Globalization is a Main Impelling force in the Proliferation of Foreign Direct Investment, Technology & Economic Scale.

Globalization is a Main Impelling force in the Proliferation of Foreign Direct Investment, Technology & Economic Scale.

Importance of Globalization, History of globalization, Impact on Economic Growth, Foreign direct investment(FDI), Technology, the Economics of scale

"Globalization is a term used to describe how trade and technology have made the world into a more connected and interdependent place"

Globalization is the connection of different parts of the world which results in the expansion of international cultural, economic, political activities, the interconnection of international markets, and managing businesses in a global industry.

People can move from one country to another, trade restrictions are reducing, domestic markets are opening up for foreign investments, telecommunications are better established and the countries that are leading the innovations are passing on their technologies to other countries in need. globalization has been shown to increase the standard of living in developing countries, but some analysts warn that globalization can have a negative effect on local or emerging economies and individual workers.

Because of globalization, the economies of the world are being increasingly integrated, with the help of mobile phones and the internet. Work can be outsourced to any part of the world that has an internet connection and is able to reach one’s destination in a short time.

Globalization facilitated global activity in relation to money. For example, the American dollar, the Japanese yen, Euro, and other major national currencies circulate globally.

They are being used anywhere on earth and moving electronically via bankcards that can extract cash in local currency from the thousands of automated teller machines (ATMs) across the world. Also, credit cards like Visa, MasterCard, and American Express can be used for payments in almost every country on the globe.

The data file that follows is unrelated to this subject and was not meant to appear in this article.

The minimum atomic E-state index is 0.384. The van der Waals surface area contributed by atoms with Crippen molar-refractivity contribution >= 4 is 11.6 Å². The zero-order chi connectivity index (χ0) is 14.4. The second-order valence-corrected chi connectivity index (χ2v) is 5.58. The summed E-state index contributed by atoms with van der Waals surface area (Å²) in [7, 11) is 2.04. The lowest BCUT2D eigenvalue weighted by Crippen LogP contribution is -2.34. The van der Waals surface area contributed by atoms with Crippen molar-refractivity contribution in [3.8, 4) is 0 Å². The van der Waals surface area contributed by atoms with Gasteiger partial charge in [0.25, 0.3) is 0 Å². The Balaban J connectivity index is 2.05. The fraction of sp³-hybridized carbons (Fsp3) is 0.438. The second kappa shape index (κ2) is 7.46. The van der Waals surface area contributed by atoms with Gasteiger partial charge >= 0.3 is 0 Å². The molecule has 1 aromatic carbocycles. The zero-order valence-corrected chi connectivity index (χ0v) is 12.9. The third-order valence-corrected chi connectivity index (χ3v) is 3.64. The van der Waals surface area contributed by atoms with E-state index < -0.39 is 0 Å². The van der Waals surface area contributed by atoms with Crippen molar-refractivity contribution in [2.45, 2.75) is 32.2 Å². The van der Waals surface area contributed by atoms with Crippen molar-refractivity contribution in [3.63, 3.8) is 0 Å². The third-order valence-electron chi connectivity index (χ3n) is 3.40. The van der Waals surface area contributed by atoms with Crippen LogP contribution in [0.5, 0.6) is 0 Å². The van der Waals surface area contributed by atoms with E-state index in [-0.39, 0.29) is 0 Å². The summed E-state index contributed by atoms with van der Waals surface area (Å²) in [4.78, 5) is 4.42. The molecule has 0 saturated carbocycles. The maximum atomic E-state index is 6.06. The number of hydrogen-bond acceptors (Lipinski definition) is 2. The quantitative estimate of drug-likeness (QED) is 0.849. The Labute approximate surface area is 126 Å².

History of Globalization :

Globalization was accelerated in the nineteenth century with the Industrial Revolution, as mechanical mills and factories became more common. Many companies used raw materials from distant lands.

Britain’s colony in India, for instance, supplied cotton to British merchants and traders, and from that, British factories made fabric and other finished goods and sell them all over the world- the United States, Brazil, Australia, even India.

Globalization skyrocketed dramatically in the twentieth century with the escalation of air travel, the expansion of free trade, and the dawn of the Information Age. Miles of fiber-optic cable now connect the continents, allowing people around the world to communicate instantly through the borderless World Wide Web.

With the Information Age, globalization went to overdrive at full speed has advancements in computer and communications technology launched a new global era and redefined what it meant to be “connected.”

For example, Modern communications satellites meant the 1964 Summer Olympics in Tokyo could be watched in the United States for the first time

The Impact of Globalization on Economic Growth: